Your adorable sleeping baby is so sweet to watch, but how they sleep can also be an indicator of a more serious issue, like if your baby sleeps with their mouth open. Mouth breathing in babies can be a warning sign for certain health issues like sleep apnea. If your baby sleeps with their mouth open, you'll want to bring it up with your baby's pediatrician.
There are a few potential causes of mouth breathing in babies and different ways to resolve each one. It's important to get the correct information about mouth breathing in babies and to bring it to the attention of your pediatrician. You can then take any necessary steps so you and your baby can both sleep more soundly.

What causes mouth breathing in babies?
There are a few different reasons a baby may breathe through their mouth while they are sleeping. Some are temporary reasons that aren't red flags while other causes mean you'll want to follow up with your pediatrician.
Babies don't naturally breathe through their mouths while asleep. If there is an obstruction to a newborn baby's nose, they would be more likely to wake up rather than switch to mouth breathing because of their facial anatomy at that stage of development.
First, if your baby has a stuffed-up nose from a cold or allergies, they won't have another option but to breathe through the mouth until the nose opens back up. Usually, a baby will go right back to sleeping with a closed mouth once the congestion clears. Sometimes, mouth breathing becomes a habit after a cold.
Another reason for mouth breathing is a condition called sleep apnea, in which the upper airway is obstructed. Mouth breathing during sleep is one symptom of sleep apnea in addition to snoring, pauses in breathing during sleep, and restless sleep. While sleep apnea in adults usually causes them to be tired during the day and to gain weight, in children it more often causes them to have behavioral problems and to get enlarged tonsils or adenoids. The enlarged tonsils or adenoids may also be the cause of sleep apnea.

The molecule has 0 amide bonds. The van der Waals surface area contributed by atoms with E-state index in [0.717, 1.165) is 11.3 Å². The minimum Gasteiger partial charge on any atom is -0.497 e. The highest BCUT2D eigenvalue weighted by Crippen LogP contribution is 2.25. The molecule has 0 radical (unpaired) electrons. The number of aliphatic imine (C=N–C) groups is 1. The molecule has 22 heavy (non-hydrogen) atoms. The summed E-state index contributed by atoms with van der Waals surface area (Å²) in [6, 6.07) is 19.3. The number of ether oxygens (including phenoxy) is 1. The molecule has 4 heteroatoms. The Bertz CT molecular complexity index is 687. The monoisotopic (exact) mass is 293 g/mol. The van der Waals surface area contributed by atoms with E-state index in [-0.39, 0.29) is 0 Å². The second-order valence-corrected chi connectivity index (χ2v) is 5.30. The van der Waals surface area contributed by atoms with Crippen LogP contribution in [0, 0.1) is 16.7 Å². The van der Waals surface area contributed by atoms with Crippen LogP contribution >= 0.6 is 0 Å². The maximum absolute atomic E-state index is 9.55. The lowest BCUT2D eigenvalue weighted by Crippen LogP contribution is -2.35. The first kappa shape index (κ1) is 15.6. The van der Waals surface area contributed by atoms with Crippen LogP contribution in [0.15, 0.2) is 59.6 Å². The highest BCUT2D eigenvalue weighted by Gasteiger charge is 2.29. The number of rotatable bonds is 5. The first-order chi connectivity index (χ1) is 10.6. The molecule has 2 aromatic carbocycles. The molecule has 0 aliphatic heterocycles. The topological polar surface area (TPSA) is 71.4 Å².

Risk factors for pediatric obstructive sleep apnea include obesity, Down syndrome, abnormalities in the skull or face, cerebral palsy, sickle cell disease, neuromuscular disease, a history of low birth weight, and a family history of obstructive sleep apnea. Your baby may have also been born with a deviated septum, which is an abnormality in the cartilage and bone that separates the nostrils. This can lead to trouble breathing through the nose when asleep.

Read more
When do babies start talking? Should you be concerned if yours isn’t?
Learn why baby babbling is music to a parent's ears
Father talking to his infant child

Baby's first year is such an exciting time. As new parents, we are amazed at all those milestones, like rolling over and baby's first smile. One milestone many parents anxiously await is baby's first words. Will it be "mama" or "dada?" The more important question, though, may be, "When do babies start talking?"

A baby' speech development actually begins at birth. The sounds they hear, including their parents, talking is a vital step in speech development. So, when should your baby be saying those exciting first words, and should you be worried if yours isn't talking yet?
When do babies start talking?
As with all of those memorable milestones, when a baby begins to talk falls within a range. Most babies will say that treasured first word somewhere between 12 and 18 months. Once that first word comes out, it won't be long before baby is putting small words together like "up ma."

Read more
Are you a helicopter mom? Here’s how to tell and what to do about it
Is being a helicopter parent so bad? Here's how to tell if you're too overbearing
Mom encouraging baby to crawl

It's hard out there for parents these days. It seems that no matter how you parent, someone on the internet will have something to say about it, especially if you're a mom. For some reason, dads don't face nearly as much judgment about how they raise their kids as mothers do. After all, terms like silky mom, tiger mom, and crunchy mom, are now common terms used to describe different parenting methods, but the helicopter mom is the OG of these parenting styles.

What is helicopter parenting?
Helicopter parenting became a widely used term in the 1990s, and describes overprotective parents who hover over their children, hence the term "helicopter." Authors Foster Cline and Jim Fay popularized the term in their book Parenting with Love and Logic, writing that helicopter parents, "hover over and then rescue their children whenever trouble arises." They added that "they're forever running lunches, permission slips, band instruments, and homework assignments to school."
You may also recognize the helicopter parent on the playground as they hover over their child, constantly monitoring how they play and who they play with. Helicopter parents try to shield their children from any potential conflict or struggle, which can be understandable but also detrimental to a child's personal development.

Read more